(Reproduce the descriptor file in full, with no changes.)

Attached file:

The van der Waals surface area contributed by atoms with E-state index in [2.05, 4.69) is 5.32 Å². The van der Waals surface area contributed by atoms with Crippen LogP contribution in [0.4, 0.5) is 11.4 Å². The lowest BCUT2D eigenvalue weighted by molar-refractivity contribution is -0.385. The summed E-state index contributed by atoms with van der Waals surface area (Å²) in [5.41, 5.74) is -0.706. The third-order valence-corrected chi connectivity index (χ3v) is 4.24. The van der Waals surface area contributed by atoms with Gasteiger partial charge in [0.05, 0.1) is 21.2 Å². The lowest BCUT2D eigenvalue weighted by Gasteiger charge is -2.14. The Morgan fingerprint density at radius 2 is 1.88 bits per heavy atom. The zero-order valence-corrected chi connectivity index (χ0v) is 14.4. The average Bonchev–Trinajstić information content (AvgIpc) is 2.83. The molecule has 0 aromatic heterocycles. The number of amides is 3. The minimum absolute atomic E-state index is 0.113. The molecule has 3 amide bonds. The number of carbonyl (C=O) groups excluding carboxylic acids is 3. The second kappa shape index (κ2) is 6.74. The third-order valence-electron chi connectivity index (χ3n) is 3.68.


The van der Waals surface area contributed by atoms with E-state index in [2.05, 4.69) is 5.32 Å². The van der Waals surface area contributed by atoms with Crippen LogP contribution in [0.4, 0.5) is 11.4 Å². The lowest BCUT2D eigenvalue weighted by molar-refractivity contribution is -0.385. The summed E-state index contributed by atoms with van der Waals surface area (Å²) in [5.41, 5.74) is -0.706. The third-order valence-corrected chi connectivity index (χ3v) is 4.24. The van der Waals surface area contributed by atoms with Gasteiger partial charge in [0.05, 0.1) is 21.2 Å². The lowest BCUT2D eigenvalue weighted by Gasteiger charge is -2.14. The Morgan fingerprint density at radius 2 is 1.88 bits per heavy atom. The zero-order valence-corrected chi connectivity index (χ0v) is 14.4. The average Bonchev–Trinajstić information content (AvgIpc) is 2.83. The molecule has 0 aromatic heterocycles. The number of amides is 3. The minimum absolute atomic E-state index is 0.113. The molecule has 3 amide bonds. The number of carbonyl (C=O) groups excluding carboxylic acids is 3. The second kappa shape index (κ2) is 6.74. The third-order valence-electron chi connectivity index (χ3n) is 3.68.